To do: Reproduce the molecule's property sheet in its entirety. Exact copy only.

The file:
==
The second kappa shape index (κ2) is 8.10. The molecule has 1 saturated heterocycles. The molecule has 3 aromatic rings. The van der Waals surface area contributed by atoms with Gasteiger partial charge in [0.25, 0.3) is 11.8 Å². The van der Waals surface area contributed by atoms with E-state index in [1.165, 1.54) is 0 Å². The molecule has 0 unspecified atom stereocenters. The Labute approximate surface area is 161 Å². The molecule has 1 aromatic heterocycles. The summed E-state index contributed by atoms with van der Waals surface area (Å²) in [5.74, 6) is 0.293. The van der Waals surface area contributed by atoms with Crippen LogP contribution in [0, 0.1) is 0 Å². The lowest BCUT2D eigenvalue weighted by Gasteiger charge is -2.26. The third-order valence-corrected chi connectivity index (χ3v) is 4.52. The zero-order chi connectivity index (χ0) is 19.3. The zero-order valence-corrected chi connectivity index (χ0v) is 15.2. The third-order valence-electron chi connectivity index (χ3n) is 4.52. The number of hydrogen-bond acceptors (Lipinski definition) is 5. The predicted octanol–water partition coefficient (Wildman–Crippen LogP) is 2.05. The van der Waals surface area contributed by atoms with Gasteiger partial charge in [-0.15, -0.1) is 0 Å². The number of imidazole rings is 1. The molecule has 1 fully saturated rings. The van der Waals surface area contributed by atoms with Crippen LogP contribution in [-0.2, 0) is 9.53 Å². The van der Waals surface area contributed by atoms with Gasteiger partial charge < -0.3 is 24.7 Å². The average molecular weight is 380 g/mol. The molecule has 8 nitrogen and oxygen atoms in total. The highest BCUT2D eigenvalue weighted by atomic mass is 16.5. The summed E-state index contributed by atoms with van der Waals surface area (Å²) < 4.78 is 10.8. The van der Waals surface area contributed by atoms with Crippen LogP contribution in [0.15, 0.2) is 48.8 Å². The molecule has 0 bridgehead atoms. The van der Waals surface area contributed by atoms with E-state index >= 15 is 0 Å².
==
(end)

The second kappa shape index (κ2) is 8.10. The molecule has 1 saturated heterocycles. The molecule has 3 aromatic rings. The van der Waals surface area contributed by atoms with Gasteiger partial charge in [0.25, 0.3) is 11.8 Å². The van der Waals surface area contributed by atoms with E-state index in [1.165, 1.54) is 0 Å². The molecule has 0 unspecified atom stereocenters. The Labute approximate surface area is 161 Å². The molecule has 1 aromatic heterocycles. The summed E-state index contributed by atoms with van der Waals surface area (Å²) in [5.74, 6) is 0.293. The van der Waals surface area contributed by atoms with Crippen LogP contribution in [0, 0.1) is 0 Å². The lowest BCUT2D eigenvalue weighted by Gasteiger charge is -2.26. The third-order valence-corrected chi connectivity index (χ3v) is 4.52. The zero-order chi connectivity index (χ0) is 19.3. The zero-order valence-corrected chi connectivity index (χ0v) is 15.2. The third-order valence-electron chi connectivity index (χ3n) is 4.52. The number of hydrogen-bond acceptors (Lipinski definition) is 5. The predicted octanol–water partition coefficient (Wildman–Crippen LogP) is 2.05. The van der Waals surface area contributed by atoms with Gasteiger partial charge in [-0.15, -0.1) is 0 Å². The number of imidazole rings is 1. The molecule has 1 fully saturated rings. The van der Waals surface area contributed by atoms with Crippen LogP contribution in [-0.2, 0) is 9.53 Å². The van der Waals surface area contributed by atoms with Gasteiger partial charge < -0.3 is 24.7 Å². The average molecular weight is 380 g/mol. The molecule has 8 nitrogen and oxygen atoms in total. The highest BCUT2D eigenvalue weighted by atomic mass is 16.5. The summed E-state index contributed by atoms with van der Waals surface area (Å²) < 4.78 is 10.8. The van der Waals surface area contributed by atoms with Crippen LogP contribution in [0.15, 0.2) is 48.8 Å². The molecule has 0 bridgehead atoms. The van der Waals surface area contributed by atoms with E-state index >= 15 is 0 Å².